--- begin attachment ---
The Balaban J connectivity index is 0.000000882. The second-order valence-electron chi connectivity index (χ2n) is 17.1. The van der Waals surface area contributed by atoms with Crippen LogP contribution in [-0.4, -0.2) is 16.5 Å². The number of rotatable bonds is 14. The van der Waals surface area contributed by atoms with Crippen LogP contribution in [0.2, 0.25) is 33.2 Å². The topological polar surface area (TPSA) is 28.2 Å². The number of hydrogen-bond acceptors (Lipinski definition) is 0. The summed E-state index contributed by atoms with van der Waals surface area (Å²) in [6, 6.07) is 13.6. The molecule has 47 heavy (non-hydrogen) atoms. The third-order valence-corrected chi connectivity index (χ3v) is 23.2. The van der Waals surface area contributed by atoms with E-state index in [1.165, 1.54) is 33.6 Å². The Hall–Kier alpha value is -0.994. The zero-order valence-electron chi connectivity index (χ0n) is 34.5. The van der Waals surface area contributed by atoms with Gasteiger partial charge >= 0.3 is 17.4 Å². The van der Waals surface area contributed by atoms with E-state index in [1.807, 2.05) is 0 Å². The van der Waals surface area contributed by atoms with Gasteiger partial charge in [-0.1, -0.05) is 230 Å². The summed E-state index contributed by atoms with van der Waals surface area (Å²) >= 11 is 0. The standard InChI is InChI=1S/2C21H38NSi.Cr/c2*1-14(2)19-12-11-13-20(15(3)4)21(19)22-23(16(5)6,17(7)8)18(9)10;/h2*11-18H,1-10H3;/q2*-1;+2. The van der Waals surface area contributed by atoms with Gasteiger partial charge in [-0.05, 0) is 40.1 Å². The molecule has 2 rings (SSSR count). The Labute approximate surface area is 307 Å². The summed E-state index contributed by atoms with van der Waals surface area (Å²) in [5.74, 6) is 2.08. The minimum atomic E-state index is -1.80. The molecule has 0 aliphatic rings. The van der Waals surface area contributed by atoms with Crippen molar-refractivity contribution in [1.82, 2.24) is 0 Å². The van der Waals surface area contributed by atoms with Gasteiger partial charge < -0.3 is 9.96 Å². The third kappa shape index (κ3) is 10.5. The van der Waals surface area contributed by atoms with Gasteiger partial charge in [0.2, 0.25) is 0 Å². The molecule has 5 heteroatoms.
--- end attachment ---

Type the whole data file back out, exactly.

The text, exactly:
The Balaban J connectivity index is 0.000000882. The second-order valence-electron chi connectivity index (χ2n) is 17.1. The van der Waals surface area contributed by atoms with Crippen LogP contribution in [-0.4, -0.2) is 16.5 Å². The number of rotatable bonds is 14. The van der Waals surface area contributed by atoms with Crippen LogP contribution in [0.2, 0.25) is 33.2 Å². The topological polar surface area (TPSA) is 28.2 Å². The number of hydrogen-bond acceptors (Lipinski definition) is 0. The summed E-state index contributed by atoms with van der Waals surface area (Å²) in [6, 6.07) is 13.6. The molecule has 47 heavy (non-hydrogen) atoms. The third-order valence-corrected chi connectivity index (χ3v) is 23.2. The van der Waals surface area contributed by atoms with E-state index in [1.165, 1.54) is 33.6 Å². The Hall–Kier alpha value is -0.994. The zero-order valence-electron chi connectivity index (χ0n) is 34.5. The van der Waals surface area contributed by atoms with Gasteiger partial charge >= 0.3 is 17.4 Å². The van der Waals surface area contributed by atoms with E-state index in [1.807, 2.05) is 0 Å². The van der Waals surface area contributed by atoms with Gasteiger partial charge in [-0.1, -0.05) is 230 Å². The summed E-state index contributed by atoms with van der Waals surface area (Å²) >= 11 is 0. The standard InChI is InChI=1S/2C21H38NSi.Cr/c2*1-14(2)19-12-11-13-20(15(3)4)21(19)22-23(16(5)6,17(7)8)18(9)10;/h2*11-18H,1-10H3;/q2*-1;+2. The van der Waals surface area contributed by atoms with Gasteiger partial charge in [-0.05, 0) is 40.1 Å². The molecule has 2 rings (SSSR count). The Labute approximate surface area is 307 Å². The summed E-state index contributed by atoms with van der Waals surface area (Å²) in [5.74, 6) is 2.08. The minimum atomic E-state index is -1.80. The molecule has 0 aliphatic rings. The van der Waals surface area contributed by atoms with Crippen molar-refractivity contribution in [1.82, 2.24) is 0 Å². The van der Waals surface area contributed by atoms with Gasteiger partial charge < -0.3 is 9.96 Å². The third kappa shape index (κ3) is 10.5. The van der Waals surface area contributed by atoms with Gasteiger partial charge in [0.2, 0.25) is 0 Å². The molecule has 5 heteroatoms.